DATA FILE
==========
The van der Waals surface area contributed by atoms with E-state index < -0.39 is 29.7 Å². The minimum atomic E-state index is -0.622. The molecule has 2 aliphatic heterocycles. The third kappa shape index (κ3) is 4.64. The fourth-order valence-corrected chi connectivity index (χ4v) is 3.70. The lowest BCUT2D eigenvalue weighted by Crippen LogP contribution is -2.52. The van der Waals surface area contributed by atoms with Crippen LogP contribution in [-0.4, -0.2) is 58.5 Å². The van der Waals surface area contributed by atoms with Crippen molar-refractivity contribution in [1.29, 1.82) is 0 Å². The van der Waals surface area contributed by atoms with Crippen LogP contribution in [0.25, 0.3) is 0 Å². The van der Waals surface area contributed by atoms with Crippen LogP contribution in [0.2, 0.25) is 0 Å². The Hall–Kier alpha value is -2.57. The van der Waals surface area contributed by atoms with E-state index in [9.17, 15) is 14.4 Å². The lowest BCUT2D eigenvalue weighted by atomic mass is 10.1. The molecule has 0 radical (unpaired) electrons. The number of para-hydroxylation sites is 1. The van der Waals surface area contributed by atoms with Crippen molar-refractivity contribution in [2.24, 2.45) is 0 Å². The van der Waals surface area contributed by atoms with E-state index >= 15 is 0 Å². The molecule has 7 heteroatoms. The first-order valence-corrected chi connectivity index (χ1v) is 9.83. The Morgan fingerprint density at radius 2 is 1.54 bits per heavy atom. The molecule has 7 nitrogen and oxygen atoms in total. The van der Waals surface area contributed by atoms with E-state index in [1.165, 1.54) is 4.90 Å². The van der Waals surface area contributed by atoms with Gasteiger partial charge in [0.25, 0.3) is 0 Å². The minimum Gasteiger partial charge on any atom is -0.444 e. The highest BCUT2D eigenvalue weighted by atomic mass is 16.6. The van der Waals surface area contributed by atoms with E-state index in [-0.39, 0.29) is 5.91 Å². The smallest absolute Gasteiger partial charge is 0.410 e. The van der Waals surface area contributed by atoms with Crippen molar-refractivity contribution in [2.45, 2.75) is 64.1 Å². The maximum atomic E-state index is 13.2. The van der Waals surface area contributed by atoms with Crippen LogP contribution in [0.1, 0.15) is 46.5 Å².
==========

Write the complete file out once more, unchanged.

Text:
The van der Waals surface area contributed by atoms with E-state index < -0.39 is 29.7 Å². The minimum atomic E-state index is -0.622. The molecule has 2 aliphatic heterocycles. The third kappa shape index (κ3) is 4.64. The fourth-order valence-corrected chi connectivity index (χ4v) is 3.70. The lowest BCUT2D eigenvalue weighted by Crippen LogP contribution is -2.52. The van der Waals surface area contributed by atoms with Crippen LogP contribution in [-0.4, -0.2) is 58.5 Å². The van der Waals surface area contributed by atoms with Crippen molar-refractivity contribution in [1.29, 1.82) is 0 Å². The van der Waals surface area contributed by atoms with Crippen LogP contribution in [0.25, 0.3) is 0 Å². The van der Waals surface area contributed by atoms with Crippen LogP contribution in [0.2, 0.25) is 0 Å². The Hall–Kier alpha value is -2.57. The van der Waals surface area contributed by atoms with E-state index in [9.17, 15) is 14.4 Å². The lowest BCUT2D eigenvalue weighted by atomic mass is 10.1. The molecule has 0 radical (unpaired) electrons. The number of para-hydroxylation sites is 1. The van der Waals surface area contributed by atoms with Crippen molar-refractivity contribution in [2.24, 2.45) is 0 Å². The van der Waals surface area contributed by atoms with E-state index >= 15 is 0 Å². The molecule has 7 heteroatoms. The first-order valence-corrected chi connectivity index (χ1v) is 9.83. The Morgan fingerprint density at radius 2 is 1.54 bits per heavy atom. The molecule has 7 nitrogen and oxygen atoms in total. The van der Waals surface area contributed by atoms with E-state index in [1.165, 1.54) is 4.90 Å². The van der Waals surface area contributed by atoms with Gasteiger partial charge in [0.25, 0.3) is 0 Å². The minimum Gasteiger partial charge on any atom is -0.444 e. The highest BCUT2D eigenvalue weighted by atomic mass is 16.6. The van der Waals surface area contributed by atoms with E-state index in [-0.39, 0.29) is 5.91 Å². The smallest absolute Gasteiger partial charge is 0.410 e. The van der Waals surface area contributed by atoms with Crippen molar-refractivity contribution in [2.45, 2.75) is 64.1 Å². The maximum atomic E-state index is 13.2. The van der Waals surface area contributed by atoms with Crippen LogP contribution in [0.1, 0.15) is 46.5 Å².